Depression, Smoking Cessation Counsellors
Depression, Smoking Cessation
Depression is the most common psychological condition, and most people experience it at one point or another in their lives.
Symptoms of depression include lethargy, low self esteem, a feeling of sadness, helplessness, hopelessness, anxiety, dysphoric mood and even suicidal thoughts. People who are depressed usually feel a lack of energy and a lack of pleasure and they may be agitated or irritable.
Since there are so many causes to depression, which boils down to a natural response to life experiences (a defence mechanism), each situation warrants a thorough investigation into the exact catalyst. Depending on what causes a specific incidence of depression, a treatment plan can be developed to help the individual deal with his or her emotions.
Some people are predisposed to depression in that it can run in the family. In many cases, it is learned when someone is constantly exposed to it.
Counselling can help a person to adapt to life changes that are causing grief, particularly with bereavement or marital issues. Systemic therapy is helpful in family therapy, where the efforts of the whole family can help the individual. Psychodynamic therapy helps a person to find the hidden psychological defences that cause problems to manifest. Cognitive behavioral therapy focuses on the problem at hand, providing solutions to day-to-day issues and finding ways to restructure negative thought patterns.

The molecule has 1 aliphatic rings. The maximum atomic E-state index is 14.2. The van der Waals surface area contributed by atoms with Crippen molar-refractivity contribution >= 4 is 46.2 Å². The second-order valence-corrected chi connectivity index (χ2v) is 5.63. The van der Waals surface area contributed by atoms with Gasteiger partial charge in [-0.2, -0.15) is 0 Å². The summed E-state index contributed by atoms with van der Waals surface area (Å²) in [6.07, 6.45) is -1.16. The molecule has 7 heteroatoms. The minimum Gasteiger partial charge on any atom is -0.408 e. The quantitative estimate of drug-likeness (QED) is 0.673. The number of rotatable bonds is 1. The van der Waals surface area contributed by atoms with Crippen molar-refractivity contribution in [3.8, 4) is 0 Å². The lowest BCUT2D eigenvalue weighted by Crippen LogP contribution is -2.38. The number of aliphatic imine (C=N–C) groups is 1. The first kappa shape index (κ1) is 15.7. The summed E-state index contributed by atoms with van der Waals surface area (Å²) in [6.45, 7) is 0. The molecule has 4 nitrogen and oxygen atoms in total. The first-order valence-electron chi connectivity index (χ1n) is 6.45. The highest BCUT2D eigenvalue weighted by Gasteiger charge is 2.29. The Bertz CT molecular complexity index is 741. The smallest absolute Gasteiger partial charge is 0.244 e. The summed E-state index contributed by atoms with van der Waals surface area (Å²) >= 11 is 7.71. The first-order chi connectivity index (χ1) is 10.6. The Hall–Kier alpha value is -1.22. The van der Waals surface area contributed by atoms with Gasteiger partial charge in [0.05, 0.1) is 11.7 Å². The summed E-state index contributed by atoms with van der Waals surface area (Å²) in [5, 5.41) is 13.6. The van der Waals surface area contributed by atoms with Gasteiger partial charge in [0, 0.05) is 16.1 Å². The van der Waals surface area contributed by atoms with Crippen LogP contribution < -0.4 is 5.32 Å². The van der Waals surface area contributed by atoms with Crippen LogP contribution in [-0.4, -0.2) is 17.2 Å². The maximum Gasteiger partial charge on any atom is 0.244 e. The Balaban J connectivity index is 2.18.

If you are looking for a counsellor or psychologist who has training and experience in depression counselling you may want to search the directory to find a professional whose approach will suit you best.
Smoking cessation can be tough, but knowing that there are several options and by preparing yourself mentally for the process, you can make it easier on yourself.
Tobacco smoking is a psychological habit and a physical addiction. Nicotine is addictive because it offers a temporary high, and when you eliminate that you will experience physical symptoms, such as cravings and other withdrawal symptoms.
Many people habitually smoke to help them cope with boredom, anxiety, depression and stress. After doing it habitually for a while, it can become ritualistic - an automatic response. You will find that you smoke automatically as part of other activities. Socially, smoking is a way in which people relate to one another.
Successful smoking cessation requires a change in the routines or habits, as well as beating the addiction. More people are looking for healthier options to quit smoking than using nicotine patches and prescription medications. Many therapists now offer smoking cessation counselling and use a wide range of techniques and approaches to address tobacco addiction.
Hypnosis is a common method that helps people to create negative associations with cigarettes while the client is in a deep state of relaxation. It is nothing like what stage hypnotists do, and is in fact a serious and effective therapy for many. Cognitive behavioural therapy is a fantastic approach that helps people establish new habits to cope with smoking cessation. The therapist will help you to understand the reason why you smoke, and explore the associated emotions and feelings. You can quit smoking with the help of an experienced smoking cessation therapist.
If you are looking for a counsellor or psychologist who offers counselling approaches to address your smoking cessation issues, you may want to search the directory to find a professional whose approach will suit you best.